The Scent of Green Papaya is a critically acclaimed film from Vietnamese filmmaker Tran Anh Hung. The film premiered in 1993 and has garnered a strong cult following over the years. Mui, a ten year old girl, is the core character to the film's story. This entire tale revolves around her and takes us through her story as a child to becoming a young and desirable 20 year old woman. We first meet Mui as a servant girl working for an elderly mother who grew to love her like she was her own child. This motherly character teaches her how to cook meals, work around the house, and explains to her how such skills could help her as an adult.
The actress who portrays Mui at age 10 (Man San Lu) did a more effective job of crafting a compelling character than the actress portraying Mui at age 20 (Tran Nu Yen-Khe). There is more time spent developing the young Mui and less time is focused on re-introducing us to a 20 year old Mui. Time seems to slip by unnoticed and not every character featured during the first half of the film feels resolved story-wise, and that is an element I was disappointed in. The acting also seemed a bit stiff at times. In contrast, there is a sequence involving a different female character in the second half of the film that seemed quite overdramatic.
The score by Tiet Ton-That was excruciatingly inappropriate for this kind of film - it sounded as though a number of orchestral musicians were using claws to scratch their chords and unleash tunes that sounded closer to horrific than beautiful or charming. It just wasn't an element that I enjoyed, and it was an element that dramatically decreased my level of appreciation for the entire production.
There are a number of appealing production elements that I found particularly noteworthy. The costumes by Jean-Philippe Abril were effective at helping to recreate a feeling of a certain time and place. This element drew me in intently and was one of the greatest strengths of the film. The detailed stage designs used to recreate a 1950's Vietnam household served as impressive and memorable pieces that helped the film to excel.
The Scent of Green Papaya may actually feature some of the finest visuals I have ever seen in any feature film. This is a visually outstanding work of art. It likely deserved even more accolades and attention for the surprisingly lush cinematography by Benoit Delhomme and interesting framing from director Tran Anh Hung. It's just too bad that I wasn't drawn into the film by a more competent story or compelling characters. It created a disconnect that was rather jarring.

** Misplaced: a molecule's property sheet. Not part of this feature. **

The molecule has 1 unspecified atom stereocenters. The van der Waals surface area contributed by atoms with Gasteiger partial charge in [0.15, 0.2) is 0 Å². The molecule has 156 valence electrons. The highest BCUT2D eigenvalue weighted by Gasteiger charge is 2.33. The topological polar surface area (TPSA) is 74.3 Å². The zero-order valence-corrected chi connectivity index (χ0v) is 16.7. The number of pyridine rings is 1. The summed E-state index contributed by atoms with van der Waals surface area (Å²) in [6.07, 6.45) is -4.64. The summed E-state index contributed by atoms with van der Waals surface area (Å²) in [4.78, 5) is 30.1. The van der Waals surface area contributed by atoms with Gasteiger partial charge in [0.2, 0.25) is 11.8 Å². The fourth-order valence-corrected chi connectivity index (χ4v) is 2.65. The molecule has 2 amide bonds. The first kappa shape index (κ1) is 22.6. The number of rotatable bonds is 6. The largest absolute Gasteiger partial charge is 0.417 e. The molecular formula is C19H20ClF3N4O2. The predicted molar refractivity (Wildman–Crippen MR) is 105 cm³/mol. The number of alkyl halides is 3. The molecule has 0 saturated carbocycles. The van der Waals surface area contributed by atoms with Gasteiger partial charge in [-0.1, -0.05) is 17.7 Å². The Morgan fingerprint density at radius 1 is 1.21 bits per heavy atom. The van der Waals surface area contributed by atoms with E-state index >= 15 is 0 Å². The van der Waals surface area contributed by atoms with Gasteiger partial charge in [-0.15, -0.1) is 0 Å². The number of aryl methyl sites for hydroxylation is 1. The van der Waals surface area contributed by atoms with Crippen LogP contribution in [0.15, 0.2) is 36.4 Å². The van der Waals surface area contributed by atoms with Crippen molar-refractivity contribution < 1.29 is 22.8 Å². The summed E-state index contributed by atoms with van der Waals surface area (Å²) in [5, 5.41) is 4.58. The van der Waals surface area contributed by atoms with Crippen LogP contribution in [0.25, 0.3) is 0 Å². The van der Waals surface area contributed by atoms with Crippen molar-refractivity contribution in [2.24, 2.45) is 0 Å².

I would still strongly recommend the film as something to be viewed at least once by those who typically enjoy slow-moving art house films (a form of cinema which I can attest to being a fan of myself). I won't claim that this feature will appeal to every art house fan though as it certainly left me feeling a bit cold and distanced emotionally. The visuals seem to represent the entire experience of filmmaking that this particular work aimed for and delivered in (which it did - in spades).
Fans of the film will be delighted to know that the video presentation appears to be almost flawlessly impressive. It's hard to believe at times that this was even filmed using 35 mm film and was not made with state of the art high definition cameras. The print is free from distracting print damage or other print flaws. It's as close to perfection as one can expect from a transfer. There isn't even any distracting DNR or Edge Enhancement found in the transfer. The Scent of Green Papaya looks absolutely stellar in High Definition, presented with the original theatrical aspect ratio of 1:66:1 for the first time in North America. The presentation captures the essence of the gorgeous cinematography.
The audio is presented with a lush and downright enveloping uncompressed 2.0 track in the original Thai language. The detail in the audio is superb as it encompasses a lot of different sounds effectively - the sound of insects, the sound of cooking foods, and any other sounds that ultimately represent the environment featured in the film. Optional English subtitles are included.
The lack of substantial bonus materials was the biggest drawback found on this technically superior home media release. A Behind the Scenes featurette is the longest extra included and it only runs around 13 minutes. Frankly, it's an extra that is barely even worth a look for serious fans. The short featurette doesn't delve into the details of making the film but instead relies solely on showing clips from the feature in addition to snippets from during the filmmaking process. These clips might have been enjoyable with listenable audio, but without any audio portions to identify what exactly is being said, it makes it a rather dull addition. The original theatrical trailer and still photographs are also included on the disc.
The Scent of Green Papaya is a visual stunner of a film. Unfortunately, the exquisite visuals are not paired with a particularly interesting story or involving characters and that makes it more difficult to recommend with full enthusiasm. The beauty of the visuals will be powerful enough for some viewers to feel transported while others will be disappointed by the pacing and storytelling. This was an enjoyable film (for what it was), and yet it may have little to no replay value for some viewers. Newcomers should proceed with a test run first. Rent It.
Neil Lumbard is a lifelong fan of cinema, and a student who aspires to make movies. He loves writing, and currently does in Texas.